His goal return benefitted from an impressive FA Cup campaign, as he netted four times in six matches, including the opening strike in the final against Liverpool. While he also racked up seven assists in all competitions, by far and away his most memorable and significant contribution during the 2011/12 season, and probably throughout his whole Chelsea career, came in that famous Champions League semi-final against Barcelona. 

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Fernando Torres’ last-gasp goal may have put Chelsea’s progression beyond doubt but that folklore-worthy dink from Ramires was the goal which, against all the odds, had already put the Blues on the brink of the Champions League final. They went on to win their first ever European Cup, beating Bayern Munich on penalties in the final, an achievement made possible by Ramires’ daring burst from midfield and the ingenuity he showed to lift his finish perfectly over the onrushing Víctor Valdés.

This moment of magic seems all the more impressive when you consider Ramires had been booked just two minutes prior to his goal – a yellow card which he knew would see him suspended for the final were Chelsea to turn it around. The ability to put that devastating personal blow out of his mind and turn the tie on its head moments later is the sign of a selfless team player, the symbol of the unsung hero in football, and one of the reasons why he is thought of with so much affection by Chelsea fans.

The season following their Champions League triumph, Ramires was arguably even more indispensable for his club, racking up the most appearances he ever made in a single season – 62. This was in no small part due to him starting all but one of Chelsea’s European fixtures as they won the Europa League for the first time in their history, beating Ramires’ former club Benfica in the final.

He also enjoyed another healthy campaign in terms of goal contributions, netting nine times and chipping in with eight assists while mostly being deployed in a central or holding midfield role by Roberto Di Matteo and later Rafael Benítez. It speaks volumes about the Brazilian’s versatility that Chelsea were willing to sell fellow central-midfielder Raul Meireles and loan out Michael Essien before the season started, leaving John Obi Mikel, Oriol Romeu and an ageing Frank Lampard as the only other available players in that role.

Despite a managerial change midway through the season, Ramires was rarely left out of the side, with only Torres, Juan Mata, Oscar and Petr Čech making more appearances for Chelsea in 2012/13.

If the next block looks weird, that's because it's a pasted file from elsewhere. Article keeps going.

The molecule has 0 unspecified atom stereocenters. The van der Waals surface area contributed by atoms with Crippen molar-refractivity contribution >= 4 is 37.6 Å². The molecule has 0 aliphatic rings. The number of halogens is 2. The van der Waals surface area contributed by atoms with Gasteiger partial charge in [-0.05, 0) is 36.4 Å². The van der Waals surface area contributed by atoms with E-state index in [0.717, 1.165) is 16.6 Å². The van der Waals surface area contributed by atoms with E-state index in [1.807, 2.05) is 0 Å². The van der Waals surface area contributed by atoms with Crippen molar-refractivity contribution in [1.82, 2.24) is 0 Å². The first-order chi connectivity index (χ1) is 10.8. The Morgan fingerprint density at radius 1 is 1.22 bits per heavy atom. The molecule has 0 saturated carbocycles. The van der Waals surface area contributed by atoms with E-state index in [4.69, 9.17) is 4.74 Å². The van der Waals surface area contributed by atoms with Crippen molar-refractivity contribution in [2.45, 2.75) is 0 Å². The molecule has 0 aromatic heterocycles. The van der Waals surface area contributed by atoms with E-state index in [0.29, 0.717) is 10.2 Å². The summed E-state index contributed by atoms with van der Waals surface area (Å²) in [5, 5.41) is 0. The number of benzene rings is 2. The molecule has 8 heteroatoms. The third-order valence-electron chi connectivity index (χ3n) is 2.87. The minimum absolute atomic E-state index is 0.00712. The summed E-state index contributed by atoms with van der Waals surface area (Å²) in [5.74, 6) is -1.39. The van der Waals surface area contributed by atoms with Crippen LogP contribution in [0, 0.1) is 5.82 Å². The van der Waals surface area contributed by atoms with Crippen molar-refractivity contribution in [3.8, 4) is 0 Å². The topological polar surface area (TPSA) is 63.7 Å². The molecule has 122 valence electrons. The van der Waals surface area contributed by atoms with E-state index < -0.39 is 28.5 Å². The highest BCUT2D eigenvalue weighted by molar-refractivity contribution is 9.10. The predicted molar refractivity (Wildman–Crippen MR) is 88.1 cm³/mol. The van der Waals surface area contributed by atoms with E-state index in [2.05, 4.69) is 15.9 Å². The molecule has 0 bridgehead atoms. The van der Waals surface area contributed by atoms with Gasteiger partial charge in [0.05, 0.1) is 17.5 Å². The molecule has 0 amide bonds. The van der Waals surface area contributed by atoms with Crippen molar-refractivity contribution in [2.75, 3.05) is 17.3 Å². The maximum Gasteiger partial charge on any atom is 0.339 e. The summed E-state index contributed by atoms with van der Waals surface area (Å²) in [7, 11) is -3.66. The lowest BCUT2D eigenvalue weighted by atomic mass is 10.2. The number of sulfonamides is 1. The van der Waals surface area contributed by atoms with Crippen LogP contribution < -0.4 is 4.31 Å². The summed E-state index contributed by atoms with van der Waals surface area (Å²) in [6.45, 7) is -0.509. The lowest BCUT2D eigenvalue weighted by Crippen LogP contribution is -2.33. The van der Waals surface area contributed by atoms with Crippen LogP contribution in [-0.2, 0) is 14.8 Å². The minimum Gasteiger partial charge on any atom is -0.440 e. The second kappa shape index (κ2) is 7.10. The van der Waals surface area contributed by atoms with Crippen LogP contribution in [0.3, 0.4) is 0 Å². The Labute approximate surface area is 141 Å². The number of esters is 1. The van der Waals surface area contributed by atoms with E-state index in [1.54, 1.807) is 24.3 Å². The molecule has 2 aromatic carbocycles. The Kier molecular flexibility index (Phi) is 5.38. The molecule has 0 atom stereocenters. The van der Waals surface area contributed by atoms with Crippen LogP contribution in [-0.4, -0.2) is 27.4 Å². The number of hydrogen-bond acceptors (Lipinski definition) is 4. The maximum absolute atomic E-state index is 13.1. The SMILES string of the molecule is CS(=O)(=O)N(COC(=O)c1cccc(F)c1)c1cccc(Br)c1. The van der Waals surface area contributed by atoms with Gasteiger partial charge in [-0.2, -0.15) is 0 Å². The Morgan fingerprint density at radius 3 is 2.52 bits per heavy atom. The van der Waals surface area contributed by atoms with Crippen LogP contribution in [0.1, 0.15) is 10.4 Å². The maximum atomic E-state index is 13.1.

The following year saw José Mourinho return to Stamford Bridge. Despite only playing 46 times that season, there’s no doubt Ramires was still a first-team regular. He had featured heavily in the first part of the campaign, only to miss six of the last eight Premier League fixtures through a combination of being rested and suspension, and once again, only four players in the Chelsea squad made more appearances than him all season. Ramires’ goal and assist figures dropped off slightly, registering four and five respectively in all competitions, and he experienced a rare trophyless season as well.

When the World Cup came around in the summer, he remained an important part of the Brazil squad, figuring in every match as they finished in fourth – although often this was as a substitute. His individual highlight of the tournament came moments after coming off the bench in the opening match against Croatia, as his successful tackle set Oscar away to wrap up the three points for the hosts. 

It was during the 2014/15 season that Ramires’ importance at Stamford Bridge began to wane, as Mourinho really put his stamp on the Chelsea squad and made it his own. The Portuguese preferred a midfield pairing of Nemanja Matić and Cesc Fàbregas by the start of the season, both of whom were signed by him that year.

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While Ramires made 34 appearances in all competitions, exactly half of these were as a substitute. Despite his playing time that season undeniably being impacted by two separate injuries at either end of the campaign, which caused him to miss nine games, a total of just 11 league starts was a clear sign that, in typically ruthless Mourinho fashion, his manager no longer saw him as an integral part of the Chelsea side.

Ramires did end the season by completing the full set of major trophies in English football, playing 90 minutes in the final as Chelsea secured the League Cup in March, and clinching victory with a goal against Leicester in his final appearance of the year as the Premier League title returned to Stamford Bridge. 

Despite signing a new four-year contract in the wake of that double-winning campaign, a disastrous start to the following season saw Mourinho replaced by Guus Hiddink, and shortly after, Ramires left the club, playing his final game in a 0-0 draw against Manchester United. He’d only started 15 games in all competitions in 2015/16 prior to his Stamford Bridge exit and was still occasionally used as a right-midfielder, despite clearly being better suited in a ball-carrying central role.